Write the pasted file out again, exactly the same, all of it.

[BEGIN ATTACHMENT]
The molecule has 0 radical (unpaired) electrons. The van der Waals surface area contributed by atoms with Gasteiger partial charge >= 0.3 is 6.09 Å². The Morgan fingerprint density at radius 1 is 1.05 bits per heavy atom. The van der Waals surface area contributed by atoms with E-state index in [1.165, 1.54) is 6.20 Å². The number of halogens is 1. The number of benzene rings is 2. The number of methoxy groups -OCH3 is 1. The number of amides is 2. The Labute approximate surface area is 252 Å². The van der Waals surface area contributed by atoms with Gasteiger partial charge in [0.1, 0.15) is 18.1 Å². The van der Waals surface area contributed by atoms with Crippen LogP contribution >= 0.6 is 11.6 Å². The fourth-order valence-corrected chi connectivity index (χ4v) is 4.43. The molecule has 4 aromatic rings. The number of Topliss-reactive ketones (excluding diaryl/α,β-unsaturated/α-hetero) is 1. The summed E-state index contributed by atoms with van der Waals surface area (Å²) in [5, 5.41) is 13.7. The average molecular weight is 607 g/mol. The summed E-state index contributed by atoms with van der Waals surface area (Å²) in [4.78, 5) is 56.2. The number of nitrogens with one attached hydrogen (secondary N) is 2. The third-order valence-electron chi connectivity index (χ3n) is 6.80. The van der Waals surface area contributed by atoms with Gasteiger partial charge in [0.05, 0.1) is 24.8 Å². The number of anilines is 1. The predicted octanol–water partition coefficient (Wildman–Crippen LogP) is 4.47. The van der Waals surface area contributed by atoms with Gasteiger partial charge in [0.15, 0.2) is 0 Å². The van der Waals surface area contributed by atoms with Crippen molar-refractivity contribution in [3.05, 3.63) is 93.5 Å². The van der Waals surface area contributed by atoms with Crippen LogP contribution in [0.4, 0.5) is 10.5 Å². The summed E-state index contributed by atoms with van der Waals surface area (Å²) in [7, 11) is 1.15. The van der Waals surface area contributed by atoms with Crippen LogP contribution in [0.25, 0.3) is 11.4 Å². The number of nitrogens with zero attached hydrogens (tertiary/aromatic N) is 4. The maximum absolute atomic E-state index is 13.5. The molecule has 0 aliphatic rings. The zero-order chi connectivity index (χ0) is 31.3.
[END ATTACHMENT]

The molecule has 0 radical (unpaired) electrons. The van der Waals surface area contributed by atoms with Gasteiger partial charge >= 0.3 is 6.09 Å². The Morgan fingerprint density at radius 1 is 1.05 bits per heavy atom. The van der Waals surface area contributed by atoms with E-state index in [1.165, 1.54) is 6.20 Å². The number of halogens is 1. The number of benzene rings is 2. The number of methoxy groups -OCH3 is 1. The number of amides is 2. The Labute approximate surface area is 252 Å². The van der Waals surface area contributed by atoms with Gasteiger partial charge in [0.1, 0.15) is 18.1 Å². The van der Waals surface area contributed by atoms with Crippen LogP contribution >= 0.6 is 11.6 Å². The fourth-order valence-corrected chi connectivity index (χ4v) is 4.43. The molecule has 4 aromatic rings. The number of Topliss-reactive ketones (excluding diaryl/α,β-unsaturated/α-hetero) is 1. The summed E-state index contributed by atoms with van der Waals surface area (Å²) in [5, 5.41) is 13.7. The average molecular weight is 607 g/mol. The summed E-state index contributed by atoms with van der Waals surface area (Å²) in [4.78, 5) is 56.2. The number of nitrogens with one attached hydrogen (secondary N) is 2. The third-order valence-electron chi connectivity index (χ3n) is 6.80. The van der Waals surface area contributed by atoms with Gasteiger partial charge in [0.05, 0.1) is 24.8 Å². The number of anilines is 1. The predicted octanol–water partition coefficient (Wildman–Crippen LogP) is 4.47. The van der Waals surface area contributed by atoms with Gasteiger partial charge in [0.15, 0.2) is 0 Å². The van der Waals surface area contributed by atoms with Crippen molar-refractivity contribution in [3.05, 3.63) is 93.5 Å². The van der Waals surface area contributed by atoms with Crippen LogP contribution in [0.4, 0.5) is 10.5 Å². The summed E-state index contributed by atoms with van der Waals surface area (Å²) in [7, 11) is 1.15. The van der Waals surface area contributed by atoms with Crippen LogP contribution in [0.25, 0.3) is 11.4 Å². The number of nitrogens with zero attached hydrogens (tertiary/aromatic N) is 4. The maximum absolute atomic E-state index is 13.5. The molecule has 0 aliphatic rings. The zero-order chi connectivity index (χ0) is 31.3.